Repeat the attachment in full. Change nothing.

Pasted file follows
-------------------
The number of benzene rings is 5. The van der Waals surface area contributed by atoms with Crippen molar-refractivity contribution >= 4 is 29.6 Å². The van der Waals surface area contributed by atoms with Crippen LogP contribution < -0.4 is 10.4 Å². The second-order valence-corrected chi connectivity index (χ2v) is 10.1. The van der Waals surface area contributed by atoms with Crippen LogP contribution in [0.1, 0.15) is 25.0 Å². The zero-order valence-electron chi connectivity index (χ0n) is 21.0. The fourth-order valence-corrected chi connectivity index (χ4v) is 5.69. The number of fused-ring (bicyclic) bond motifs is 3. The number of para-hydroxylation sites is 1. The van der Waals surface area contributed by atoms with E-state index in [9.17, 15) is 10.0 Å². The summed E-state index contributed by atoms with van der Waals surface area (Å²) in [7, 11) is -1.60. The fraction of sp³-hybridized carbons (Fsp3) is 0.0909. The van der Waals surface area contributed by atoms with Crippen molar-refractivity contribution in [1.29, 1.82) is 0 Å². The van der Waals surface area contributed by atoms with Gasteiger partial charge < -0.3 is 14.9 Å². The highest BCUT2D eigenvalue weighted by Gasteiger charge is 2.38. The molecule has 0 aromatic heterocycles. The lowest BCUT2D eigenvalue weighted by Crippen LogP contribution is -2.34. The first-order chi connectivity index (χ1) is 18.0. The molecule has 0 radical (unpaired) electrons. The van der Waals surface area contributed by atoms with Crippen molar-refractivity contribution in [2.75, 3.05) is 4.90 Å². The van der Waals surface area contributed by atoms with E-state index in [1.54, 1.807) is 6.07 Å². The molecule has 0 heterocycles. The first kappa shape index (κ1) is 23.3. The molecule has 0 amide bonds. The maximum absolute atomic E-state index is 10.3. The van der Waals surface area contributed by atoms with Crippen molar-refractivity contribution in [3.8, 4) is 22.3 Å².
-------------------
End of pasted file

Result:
The number of benzene rings is 5. The van der Waals surface area contributed by atoms with Crippen molar-refractivity contribution >= 4 is 29.6 Å². The van der Waals surface area contributed by atoms with Crippen LogP contribution < -0.4 is 10.4 Å². The second-order valence-corrected chi connectivity index (χ2v) is 10.1. The van der Waals surface area contributed by atoms with Crippen LogP contribution in [0.1, 0.15) is 25.0 Å². The zero-order valence-electron chi connectivity index (χ0n) is 21.0. The fourth-order valence-corrected chi connectivity index (χ4v) is 5.69. The number of fused-ring (bicyclic) bond motifs is 3. The number of para-hydroxylation sites is 1. The van der Waals surface area contributed by atoms with E-state index in [9.17, 15) is 10.0 Å². The summed E-state index contributed by atoms with van der Waals surface area (Å²) in [7, 11) is -1.60. The fraction of sp³-hybridized carbons (Fsp3) is 0.0909. The van der Waals surface area contributed by atoms with Crippen molar-refractivity contribution in [1.29, 1.82) is 0 Å². The van der Waals surface area contributed by atoms with Gasteiger partial charge < -0.3 is 14.9 Å². The highest BCUT2D eigenvalue weighted by Gasteiger charge is 2.38. The molecule has 0 aromatic heterocycles. The lowest BCUT2D eigenvalue weighted by Crippen LogP contribution is -2.34. The first-order chi connectivity index (χ1) is 18.0. The molecule has 0 radical (unpaired) electrons. The van der Waals surface area contributed by atoms with Crippen molar-refractivity contribution in [2.75, 3.05) is 4.90 Å². The van der Waals surface area contributed by atoms with E-state index in [1.54, 1.807) is 6.07 Å². The molecule has 0 heterocycles. The first kappa shape index (κ1) is 23.3. The molecule has 0 amide bonds. The maximum absolute atomic E-state index is 10.3. The van der Waals surface area contributed by atoms with Crippen molar-refractivity contribution in [3.8, 4) is 22.3 Å².